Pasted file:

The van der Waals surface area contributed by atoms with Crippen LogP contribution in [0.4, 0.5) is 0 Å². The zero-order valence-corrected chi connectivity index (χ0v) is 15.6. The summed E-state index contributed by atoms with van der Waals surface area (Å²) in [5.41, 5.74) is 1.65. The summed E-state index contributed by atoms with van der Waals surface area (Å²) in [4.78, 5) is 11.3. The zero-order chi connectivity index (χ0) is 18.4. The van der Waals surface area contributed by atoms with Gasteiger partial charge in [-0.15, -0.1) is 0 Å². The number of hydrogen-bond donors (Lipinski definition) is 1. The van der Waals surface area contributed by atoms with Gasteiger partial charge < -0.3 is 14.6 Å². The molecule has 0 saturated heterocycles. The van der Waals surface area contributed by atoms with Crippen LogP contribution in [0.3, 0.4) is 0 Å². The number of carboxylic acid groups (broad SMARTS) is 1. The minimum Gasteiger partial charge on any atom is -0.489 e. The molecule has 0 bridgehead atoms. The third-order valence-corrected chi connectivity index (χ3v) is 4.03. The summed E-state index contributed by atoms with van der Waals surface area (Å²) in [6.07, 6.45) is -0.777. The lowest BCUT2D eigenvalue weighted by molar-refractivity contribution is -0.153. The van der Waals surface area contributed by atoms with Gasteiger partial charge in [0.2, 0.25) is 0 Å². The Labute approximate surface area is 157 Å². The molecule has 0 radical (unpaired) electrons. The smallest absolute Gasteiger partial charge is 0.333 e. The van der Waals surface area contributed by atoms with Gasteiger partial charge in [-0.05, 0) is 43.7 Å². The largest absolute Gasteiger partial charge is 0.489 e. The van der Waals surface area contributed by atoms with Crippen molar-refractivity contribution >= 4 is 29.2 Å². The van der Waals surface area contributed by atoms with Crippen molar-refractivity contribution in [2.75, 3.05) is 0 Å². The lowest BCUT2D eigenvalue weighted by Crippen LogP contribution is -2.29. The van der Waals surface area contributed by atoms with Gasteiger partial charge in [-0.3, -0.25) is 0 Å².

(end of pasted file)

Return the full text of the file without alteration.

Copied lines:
The van der Waals surface area contributed by atoms with Crippen LogP contribution in [0.4, 0.5) is 0 Å². The zero-order valence-corrected chi connectivity index (χ0v) is 15.6. The summed E-state index contributed by atoms with van der Waals surface area (Å²) in [5.41, 5.74) is 1.65. The summed E-state index contributed by atoms with van der Waals surface area (Å²) in [4.78, 5) is 11.3. The zero-order chi connectivity index (χ0) is 18.4. The van der Waals surface area contributed by atoms with Gasteiger partial charge in [-0.15, -0.1) is 0 Å². The number of hydrogen-bond donors (Lipinski definition) is 1. The van der Waals surface area contributed by atoms with Gasteiger partial charge < -0.3 is 14.6 Å². The molecule has 0 saturated heterocycles. The van der Waals surface area contributed by atoms with Crippen LogP contribution in [0.3, 0.4) is 0 Å². The number of carboxylic acid groups (broad SMARTS) is 1. The minimum Gasteiger partial charge on any atom is -0.489 e. The molecule has 0 bridgehead atoms. The third-order valence-corrected chi connectivity index (χ3v) is 4.03. The summed E-state index contributed by atoms with van der Waals surface area (Å²) in [6.07, 6.45) is -0.777. The lowest BCUT2D eigenvalue weighted by molar-refractivity contribution is -0.153. The van der Waals surface area contributed by atoms with Gasteiger partial charge in [0.2, 0.25) is 0 Å². The Labute approximate surface area is 157 Å². The molecule has 0 radical (unpaired) electrons. The smallest absolute Gasteiger partial charge is 0.333 e. The van der Waals surface area contributed by atoms with Gasteiger partial charge in [-0.05, 0) is 43.7 Å². The largest absolute Gasteiger partial charge is 0.489 e. The van der Waals surface area contributed by atoms with Crippen molar-refractivity contribution >= 4 is 29.2 Å². The van der Waals surface area contributed by atoms with Crippen molar-refractivity contribution in [2.75, 3.05) is 0 Å². The lowest BCUT2D eigenvalue weighted by Crippen LogP contribution is -2.29. The van der Waals surface area contributed by atoms with Gasteiger partial charge in [-0.3, -0.25) is 0 Å².